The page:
I've been irritable and emotional all week. Guess this explains it. :p
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I am way, way behind on my blog reading & commenting (again... :p) but I couldn't resist sharing this post that I just read today, from the ever-hilarious Julie at A Little Pregnant, about the infamous iPhone mom.
I will admit, I've been that judgmental observer. People and their love affair with their cellphones bug me in general :p and as someone who, at one time, would have cheerfully chopped off her left arm in exchange for a baby, it bothers me when I see parents ignoring or neglecting their kids.
But -- Julie has a good point. A couple of them, actually. "I reject the notion that I should always be available as an audience, that my kids should be entitled to endless applause, and that they should get positive reinforcement for expecting it," she says.
...during interludes of benign neglect we're simultaneously teaching our children something valuable: that other people's desires are important, too; that you're not always the focus of every eye, and you mustn't expect to be; that when you need us we'll be present, but not every second you merely want; that if Momma — shudder — looks away for a minute, you'll still be fine. You'll thrive.
As many of the commenters pointed out, our own mothers generally did not spend a lot of time "playing" with us. They shooed us into the backyard (or even -- gasp! -- out into the street and into the neighbourhood), away from the television set, and reminded us to be home in time for supper. (Even as a pre-schooler -- albeit in a very small town in the early 1960s -- I was roaming around the neighbourhood with my buddies. My boyfriend Brucie M. & I even attempted to ride our tricycles downtown once before someone noticed we weren't in the general vicinity. Once.) We learned to entertain ourselves and get along with each other without an adult constantly hovering over us. And despite perhaps a few bruises and bumps, most of us survived and turned out just fine.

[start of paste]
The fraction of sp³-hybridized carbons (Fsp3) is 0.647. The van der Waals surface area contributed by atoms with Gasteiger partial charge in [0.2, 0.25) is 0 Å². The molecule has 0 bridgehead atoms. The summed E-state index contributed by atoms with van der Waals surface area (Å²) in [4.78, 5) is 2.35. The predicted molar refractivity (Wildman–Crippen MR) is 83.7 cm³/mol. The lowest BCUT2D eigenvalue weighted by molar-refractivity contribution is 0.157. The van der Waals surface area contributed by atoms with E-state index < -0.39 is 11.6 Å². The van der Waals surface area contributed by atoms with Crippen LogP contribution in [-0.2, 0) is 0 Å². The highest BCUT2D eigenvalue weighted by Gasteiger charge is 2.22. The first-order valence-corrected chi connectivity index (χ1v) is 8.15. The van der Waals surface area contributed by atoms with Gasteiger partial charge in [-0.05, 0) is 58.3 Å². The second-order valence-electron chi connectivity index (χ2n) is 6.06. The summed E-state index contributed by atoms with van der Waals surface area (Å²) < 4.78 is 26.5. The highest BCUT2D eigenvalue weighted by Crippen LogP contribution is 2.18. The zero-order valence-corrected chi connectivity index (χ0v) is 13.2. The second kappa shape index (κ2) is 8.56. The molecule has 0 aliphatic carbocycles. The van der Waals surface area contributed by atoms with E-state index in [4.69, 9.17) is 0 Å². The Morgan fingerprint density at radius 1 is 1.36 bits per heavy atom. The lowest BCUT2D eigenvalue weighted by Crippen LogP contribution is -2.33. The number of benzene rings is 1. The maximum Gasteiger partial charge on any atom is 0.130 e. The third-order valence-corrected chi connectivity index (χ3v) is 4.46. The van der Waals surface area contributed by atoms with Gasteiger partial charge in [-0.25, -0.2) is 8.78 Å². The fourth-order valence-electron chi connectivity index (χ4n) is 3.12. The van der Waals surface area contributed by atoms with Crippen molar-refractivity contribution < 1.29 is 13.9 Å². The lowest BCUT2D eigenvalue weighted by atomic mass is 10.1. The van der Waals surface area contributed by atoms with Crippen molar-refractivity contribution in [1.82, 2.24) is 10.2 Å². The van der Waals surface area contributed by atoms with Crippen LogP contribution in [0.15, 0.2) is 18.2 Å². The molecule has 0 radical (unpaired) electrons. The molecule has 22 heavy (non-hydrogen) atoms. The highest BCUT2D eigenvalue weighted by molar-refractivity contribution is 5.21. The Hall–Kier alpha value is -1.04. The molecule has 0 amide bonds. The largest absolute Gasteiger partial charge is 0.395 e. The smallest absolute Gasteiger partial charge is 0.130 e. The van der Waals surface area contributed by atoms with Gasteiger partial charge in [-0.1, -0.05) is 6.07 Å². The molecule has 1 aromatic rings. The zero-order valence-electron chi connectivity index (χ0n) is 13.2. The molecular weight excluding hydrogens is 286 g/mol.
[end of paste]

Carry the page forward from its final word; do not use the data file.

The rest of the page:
What I really loved, though, when I started thinking about it, was when she continued:
The responses that disappointed me all boiled down to this premise: What if the trope on the bench with the phone were doing something important? She could be answering e-mail from work, so as to keep the job that puts food on the table. She could be scheduling therapy appointments for her child, who has, I don't remember, scrimshaw or something. She could be organizing a fundraiser to benefit cancer research. She could be reaching out for emotional support from her 60,000 Twitter followers. Don't judge her: she's righteously busy...As I mentioned in my comment, I can relate to this too. I've written about this before here, and I will say it again: why is it that the only way it is (kindasorta) OK with other people that I don't have kids -- is if I am doing something noble like working in the slums with Mother Teresa... or exciting like jetting off to Paris for the weekend (because I can!! -- no babysitters involved...)... or awesome like climbing the corporate ladder and sitting alongside Sheryl Sandberg in the boardroom.
The thing is, I'm usually not busy with something important when I'm ignoring my kids. I'm generally dicking around, and why is that not okay? Why do I need to justify doing something just because it's fun with phrases like "self-care" and "recharging my batteries"? Oh, wait. Huh: I don't! It is okay to just screw around, to put my own desires in front of my kids' now and again, and I wish more people would thrust a fist into the air and declare it. I'm fucking off and I don't care.